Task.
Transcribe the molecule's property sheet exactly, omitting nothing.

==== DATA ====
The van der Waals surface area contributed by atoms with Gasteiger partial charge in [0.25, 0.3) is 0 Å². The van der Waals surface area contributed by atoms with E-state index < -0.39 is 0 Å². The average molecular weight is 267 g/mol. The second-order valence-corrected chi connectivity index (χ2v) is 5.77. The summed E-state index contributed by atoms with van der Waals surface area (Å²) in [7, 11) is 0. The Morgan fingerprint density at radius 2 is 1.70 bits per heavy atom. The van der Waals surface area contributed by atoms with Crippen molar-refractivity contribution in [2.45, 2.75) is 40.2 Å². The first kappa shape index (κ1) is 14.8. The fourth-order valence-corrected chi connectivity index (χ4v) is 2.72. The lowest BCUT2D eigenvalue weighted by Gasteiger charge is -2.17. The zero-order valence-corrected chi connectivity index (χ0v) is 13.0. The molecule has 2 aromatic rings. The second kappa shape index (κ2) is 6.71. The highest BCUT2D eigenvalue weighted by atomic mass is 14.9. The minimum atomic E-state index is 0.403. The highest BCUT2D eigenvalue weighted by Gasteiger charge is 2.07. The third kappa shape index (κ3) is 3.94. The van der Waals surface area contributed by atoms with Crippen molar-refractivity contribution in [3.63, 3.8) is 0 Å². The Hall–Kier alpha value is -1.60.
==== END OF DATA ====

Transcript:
The van der Waals surface area contributed by atoms with Gasteiger partial charge in [0.25, 0.3) is 0 Å². The van der Waals surface area contributed by atoms with E-state index < -0.39 is 0 Å². The average molecular weight is 267 g/mol. The second-order valence-corrected chi connectivity index (χ2v) is 5.77. The summed E-state index contributed by atoms with van der Waals surface area (Å²) in [7, 11) is 0. The Morgan fingerprint density at radius 2 is 1.70 bits per heavy atom. The van der Waals surface area contributed by atoms with Crippen molar-refractivity contribution in [2.45, 2.75) is 40.2 Å². The first kappa shape index (κ1) is 14.8. The fourth-order valence-corrected chi connectivity index (χ4v) is 2.72. The lowest BCUT2D eigenvalue weighted by Gasteiger charge is -2.17. The zero-order valence-corrected chi connectivity index (χ0v) is 13.0. The molecule has 2 aromatic rings. The second kappa shape index (κ2) is 6.71. The highest BCUT2D eigenvalue weighted by atomic mass is 14.9. The minimum atomic E-state index is 0.403. The highest BCUT2D eigenvalue weighted by Gasteiger charge is 2.07. The third kappa shape index (κ3) is 3.94. The van der Waals surface area contributed by atoms with Crippen molar-refractivity contribution in [3.63, 3.8) is 0 Å². The Hall–Kier alpha value is -1.60.